230v is it a luxury or necessity?

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Forum topic by reggiek posted 06-16-2009 11:52 PM 1854 views 0 times favorited 7 replies Add to Favorites Watch
View reggiek's profile


2240 posts in 4610 days

06-16-2009 11:52 PM

Topic tags/keywords: tablesaw question voltage

I am currently wiring up my converted shop and wondering whether it is necessary/beneficial to hire a sparky to lay in 230v circuit or circuits? I am confident in my ability to handle the 115v circuits and load center…but not so much comfortable with higher voltages/phases.

I know about the differences in horsepower on tools using 230v. Like most folks I drool over a 3 or more horsepower table saw….but I am concerned about the practicalities.

Some of the issues I am concerned about is whether I would need to revamp my overall electrical to make room for a circuit or circuits (I believe that the property has a typical 100amp residential service). I have tried to research what the limits, as to circuits and circuit types, there are at this level without converting to a higher service?

There is one 220/230v circuit in use by an electrical dryer….I am researching whether that one be tapped or would it require different breakers and/or a new circuit in order to run an additional outlet with two or more items at a time.

Needless to say, I know there are lots of other folks that have hit this question….and am interested in ways/means used to solve it.

-- Woodworking.....My small slice of heaven!

7 replies so far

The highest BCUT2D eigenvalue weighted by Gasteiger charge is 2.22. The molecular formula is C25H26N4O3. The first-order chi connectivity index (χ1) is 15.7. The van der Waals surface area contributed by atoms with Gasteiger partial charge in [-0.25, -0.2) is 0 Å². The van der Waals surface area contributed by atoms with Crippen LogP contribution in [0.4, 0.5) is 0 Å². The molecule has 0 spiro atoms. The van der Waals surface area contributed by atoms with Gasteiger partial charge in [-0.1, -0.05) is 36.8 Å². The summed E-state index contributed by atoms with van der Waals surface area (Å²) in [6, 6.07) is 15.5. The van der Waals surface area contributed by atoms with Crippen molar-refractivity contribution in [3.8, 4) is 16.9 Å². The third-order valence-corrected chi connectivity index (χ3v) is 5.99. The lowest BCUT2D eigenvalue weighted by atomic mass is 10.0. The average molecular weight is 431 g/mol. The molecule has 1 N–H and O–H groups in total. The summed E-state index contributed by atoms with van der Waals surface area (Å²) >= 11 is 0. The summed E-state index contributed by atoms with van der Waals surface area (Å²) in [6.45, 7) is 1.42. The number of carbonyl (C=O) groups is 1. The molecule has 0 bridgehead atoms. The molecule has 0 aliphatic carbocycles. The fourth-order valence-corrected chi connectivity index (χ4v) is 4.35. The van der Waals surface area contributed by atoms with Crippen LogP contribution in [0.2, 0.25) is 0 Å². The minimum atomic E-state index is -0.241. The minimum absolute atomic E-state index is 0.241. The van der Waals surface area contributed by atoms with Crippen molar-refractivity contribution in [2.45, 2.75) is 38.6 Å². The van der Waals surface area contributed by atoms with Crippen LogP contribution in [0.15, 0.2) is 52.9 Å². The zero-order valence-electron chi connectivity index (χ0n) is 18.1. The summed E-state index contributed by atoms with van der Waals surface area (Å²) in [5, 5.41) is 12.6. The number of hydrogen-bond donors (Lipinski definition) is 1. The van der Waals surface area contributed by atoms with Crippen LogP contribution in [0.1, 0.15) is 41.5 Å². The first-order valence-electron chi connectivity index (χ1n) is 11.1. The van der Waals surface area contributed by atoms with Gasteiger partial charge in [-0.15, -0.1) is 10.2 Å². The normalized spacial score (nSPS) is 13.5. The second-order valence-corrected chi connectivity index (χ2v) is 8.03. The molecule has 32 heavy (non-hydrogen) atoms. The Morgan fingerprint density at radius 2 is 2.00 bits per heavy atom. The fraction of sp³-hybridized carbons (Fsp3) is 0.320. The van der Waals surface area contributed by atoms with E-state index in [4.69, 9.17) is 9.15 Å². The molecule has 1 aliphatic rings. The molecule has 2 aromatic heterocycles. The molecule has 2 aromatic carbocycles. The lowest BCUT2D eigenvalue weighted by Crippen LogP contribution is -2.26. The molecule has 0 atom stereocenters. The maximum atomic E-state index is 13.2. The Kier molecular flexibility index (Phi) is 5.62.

View Scott Bryan's profile

Scott Bryan

27249 posts in 5162 days

#1 posted 06-17-2009 12:02 AM

Reggie, if I am reading your query right you should look into the codes for your area. I can tell you that here in Kentucky codes mandate a dedicated circuit for each 230v tools or appliance. They cannot be run in sequence like you can for outlets on a 120 circuit.

-- Challenges are what make life interesting; overcoming them is what makes life meaningful- Joshua Marine

View gdickey76's profile


16 posts in 4628 days

#2 posted 06-17-2009 04:09 AM

A few points to think about are will you be moving your machines arround a lot, if so 110 makes it easy to plug in almost anywhere. The big advantage with higher voltage, is it draws lower amps so you can run smaller wire. Most motors over 1 hp should probably be run on 220, because they will draw less amps. If your running big motors on 110 you will probably more likely to be tripping breakers since most of them are rated for about 15 amps. I would recomend running all my stuff on 220 if your gonna start wiring from scratch. Other than that, Id just leave it at 110 for the flexibility of being able to plug it in wherever. Most all my machines are 220/ 3 phase anyway, so they have there own dedicated circuit, but only one or two is running at a time, plus a rotary phase converter. If your having trouble with constant breaker trips, I would consider installing a new heavier guage line at that time and make it either 110 with a bigger breaker, or just wire it for 220.
I would run a seperate line from the dryer, as you dont want to be doing laundry and running your saw and have everything quit. Im sure you know, but just always remember, DONT replace a breaker with one of a higher amperage, as the breaker is there to protect the WIRE not whats plugged in. Thats how fires are started. Motor overload protection should be on your machines too.